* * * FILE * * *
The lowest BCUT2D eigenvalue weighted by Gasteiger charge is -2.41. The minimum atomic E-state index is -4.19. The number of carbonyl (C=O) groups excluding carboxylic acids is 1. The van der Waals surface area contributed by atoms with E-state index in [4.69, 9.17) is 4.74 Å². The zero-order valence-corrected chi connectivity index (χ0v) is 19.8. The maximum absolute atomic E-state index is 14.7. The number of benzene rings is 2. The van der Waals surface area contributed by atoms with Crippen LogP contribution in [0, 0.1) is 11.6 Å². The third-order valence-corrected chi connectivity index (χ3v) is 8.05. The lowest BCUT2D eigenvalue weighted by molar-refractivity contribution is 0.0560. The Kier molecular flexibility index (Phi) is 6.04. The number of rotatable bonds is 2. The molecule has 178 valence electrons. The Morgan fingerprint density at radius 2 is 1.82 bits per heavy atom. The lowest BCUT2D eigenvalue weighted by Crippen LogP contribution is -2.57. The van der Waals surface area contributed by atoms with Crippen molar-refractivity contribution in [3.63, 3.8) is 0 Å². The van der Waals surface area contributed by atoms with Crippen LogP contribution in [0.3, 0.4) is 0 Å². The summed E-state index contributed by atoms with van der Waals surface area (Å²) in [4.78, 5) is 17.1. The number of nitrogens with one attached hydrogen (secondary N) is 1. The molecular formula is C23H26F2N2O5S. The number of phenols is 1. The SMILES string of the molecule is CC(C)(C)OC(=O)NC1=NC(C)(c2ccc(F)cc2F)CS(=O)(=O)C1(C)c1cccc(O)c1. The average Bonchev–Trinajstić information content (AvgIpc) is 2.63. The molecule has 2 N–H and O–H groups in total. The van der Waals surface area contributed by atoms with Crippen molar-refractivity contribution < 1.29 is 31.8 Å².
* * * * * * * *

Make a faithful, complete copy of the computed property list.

The lowest BCUT2D eigenvalue weighted by Gasteiger charge is -2.41. The minimum atomic E-state index is -4.19. The number of carbonyl (C=O) groups excluding carboxylic acids is 1. The van der Waals surface area contributed by atoms with E-state index in [4.69, 9.17) is 4.74 Å². The zero-order valence-corrected chi connectivity index (χ0v) is 19.8. The maximum absolute atomic E-state index is 14.7. The number of benzene rings is 2. The van der Waals surface area contributed by atoms with Crippen LogP contribution in [0, 0.1) is 11.6 Å². The third-order valence-corrected chi connectivity index (χ3v) is 8.05. The lowest BCUT2D eigenvalue weighted by molar-refractivity contribution is 0.0560. The Kier molecular flexibility index (Phi) is 6.04. The number of rotatable bonds is 2. The molecule has 178 valence electrons. The Morgan fingerprint density at radius 2 is 1.82 bits per heavy atom. The lowest BCUT2D eigenvalue weighted by Crippen LogP contribution is -2.57. The van der Waals surface area contributed by atoms with Crippen molar-refractivity contribution in [3.63, 3.8) is 0 Å². The van der Waals surface area contributed by atoms with Crippen LogP contribution in [0.3, 0.4) is 0 Å². The summed E-state index contributed by atoms with van der Waals surface area (Å²) in [4.78, 5) is 17.1. The number of nitrogens with one attached hydrogen (secondary N) is 1. The molecular formula is C23H26F2N2O5S. The number of phenols is 1. The SMILES string of the molecule is CC(C)(C)OC(=O)NC1=NC(C)(c2ccc(F)cc2F)CS(=O)(=O)C1(C)c1cccc(O)c1. The average Bonchev–Trinajstić information content (AvgIpc) is 2.63. The molecule has 2 N–H and O–H groups in total. The van der Waals surface area contributed by atoms with Crippen molar-refractivity contribution < 1.29 is 31.8 Å².